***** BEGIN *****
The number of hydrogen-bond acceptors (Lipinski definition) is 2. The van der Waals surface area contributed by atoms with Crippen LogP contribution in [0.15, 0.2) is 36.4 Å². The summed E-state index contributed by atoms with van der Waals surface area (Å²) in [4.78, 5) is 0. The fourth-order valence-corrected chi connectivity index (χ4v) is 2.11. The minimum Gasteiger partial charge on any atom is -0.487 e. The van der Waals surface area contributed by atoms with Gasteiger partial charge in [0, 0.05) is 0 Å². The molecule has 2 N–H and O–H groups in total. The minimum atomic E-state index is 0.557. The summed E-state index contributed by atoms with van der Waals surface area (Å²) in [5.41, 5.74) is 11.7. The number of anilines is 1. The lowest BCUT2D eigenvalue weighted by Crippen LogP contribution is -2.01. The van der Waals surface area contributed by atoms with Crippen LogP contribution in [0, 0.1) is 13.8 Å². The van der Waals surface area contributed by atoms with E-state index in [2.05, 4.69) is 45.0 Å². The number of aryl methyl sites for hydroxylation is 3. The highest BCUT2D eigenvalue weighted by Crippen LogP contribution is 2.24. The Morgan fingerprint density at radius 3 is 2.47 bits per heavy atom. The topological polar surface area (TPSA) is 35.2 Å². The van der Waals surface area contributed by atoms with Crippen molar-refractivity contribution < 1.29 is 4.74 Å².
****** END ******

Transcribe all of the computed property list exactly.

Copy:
The number of hydrogen-bond acceptors (Lipinski definition) is 2. The van der Waals surface area contributed by atoms with Crippen LogP contribution in [0.15, 0.2) is 36.4 Å². The summed E-state index contributed by atoms with van der Waals surface area (Å²) in [4.78, 5) is 0. The fourth-order valence-corrected chi connectivity index (χ4v) is 2.11. The minimum Gasteiger partial charge on any atom is -0.487 e. The van der Waals surface area contributed by atoms with Gasteiger partial charge in [0, 0.05) is 0 Å². The molecule has 2 N–H and O–H groups in total. The minimum atomic E-state index is 0.557. The summed E-state index contributed by atoms with van der Waals surface area (Å²) in [5.41, 5.74) is 11.7. The number of anilines is 1. The lowest BCUT2D eigenvalue weighted by Crippen LogP contribution is -2.01. The van der Waals surface area contributed by atoms with Crippen LogP contribution in [0, 0.1) is 13.8 Å². The van der Waals surface area contributed by atoms with E-state index in [2.05, 4.69) is 45.0 Å². The number of aryl methyl sites for hydroxylation is 3. The highest BCUT2D eigenvalue weighted by Crippen LogP contribution is 2.24. The Morgan fingerprint density at radius 3 is 2.47 bits per heavy atom. The topological polar surface area (TPSA) is 35.2 Å². The van der Waals surface area contributed by atoms with Crippen molar-refractivity contribution < 1.29 is 4.74 Å².